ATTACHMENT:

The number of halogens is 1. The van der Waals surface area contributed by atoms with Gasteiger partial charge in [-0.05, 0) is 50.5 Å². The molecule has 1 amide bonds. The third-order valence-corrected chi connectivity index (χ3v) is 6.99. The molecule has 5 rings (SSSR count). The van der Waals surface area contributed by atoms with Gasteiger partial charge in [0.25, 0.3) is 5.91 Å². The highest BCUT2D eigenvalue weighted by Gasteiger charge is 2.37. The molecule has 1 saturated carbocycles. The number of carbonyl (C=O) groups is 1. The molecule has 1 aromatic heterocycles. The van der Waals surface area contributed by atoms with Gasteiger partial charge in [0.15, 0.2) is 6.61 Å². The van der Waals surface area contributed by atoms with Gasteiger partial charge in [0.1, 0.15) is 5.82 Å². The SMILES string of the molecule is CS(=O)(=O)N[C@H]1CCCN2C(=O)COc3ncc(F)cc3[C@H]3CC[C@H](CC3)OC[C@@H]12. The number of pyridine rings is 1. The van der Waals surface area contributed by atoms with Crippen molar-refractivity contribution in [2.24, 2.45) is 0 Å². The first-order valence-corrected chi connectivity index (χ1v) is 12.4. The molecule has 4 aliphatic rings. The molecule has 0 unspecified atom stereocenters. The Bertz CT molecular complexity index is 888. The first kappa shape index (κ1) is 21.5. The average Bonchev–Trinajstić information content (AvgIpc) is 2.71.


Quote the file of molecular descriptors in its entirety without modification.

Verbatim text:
The number of halogens is 1. The van der Waals surface area contributed by atoms with Gasteiger partial charge in [-0.05, 0) is 50.5 Å². The molecule has 1 amide bonds. The third-order valence-corrected chi connectivity index (χ3v) is 6.99. The molecule has 5 rings (SSSR count). The van der Waals surface area contributed by atoms with Gasteiger partial charge in [0.25, 0.3) is 5.91 Å². The highest BCUT2D eigenvalue weighted by Gasteiger charge is 2.37. The molecule has 1 saturated carbocycles. The number of carbonyl (C=O) groups is 1. The molecule has 1 aromatic heterocycles. The van der Waals surface area contributed by atoms with Gasteiger partial charge in [0.15, 0.2) is 6.61 Å². The van der Waals surface area contributed by atoms with Gasteiger partial charge in [0.1, 0.15) is 5.82 Å². The SMILES string of the molecule is CS(=O)(=O)N[C@H]1CCCN2C(=O)COc3ncc(F)cc3[C@H]3CC[C@H](CC3)OC[C@@H]12. The number of pyridine rings is 1. The van der Waals surface area contributed by atoms with Crippen molar-refractivity contribution in [2.24, 2.45) is 0 Å². The first-order valence-corrected chi connectivity index (χ1v) is 12.4. The molecule has 4 aliphatic rings. The molecule has 0 unspecified atom stereocenters. The Bertz CT molecular complexity index is 888. The first kappa shape index (κ1) is 21.5. The average Bonchev–Trinajstić information content (AvgIpc) is 2.71.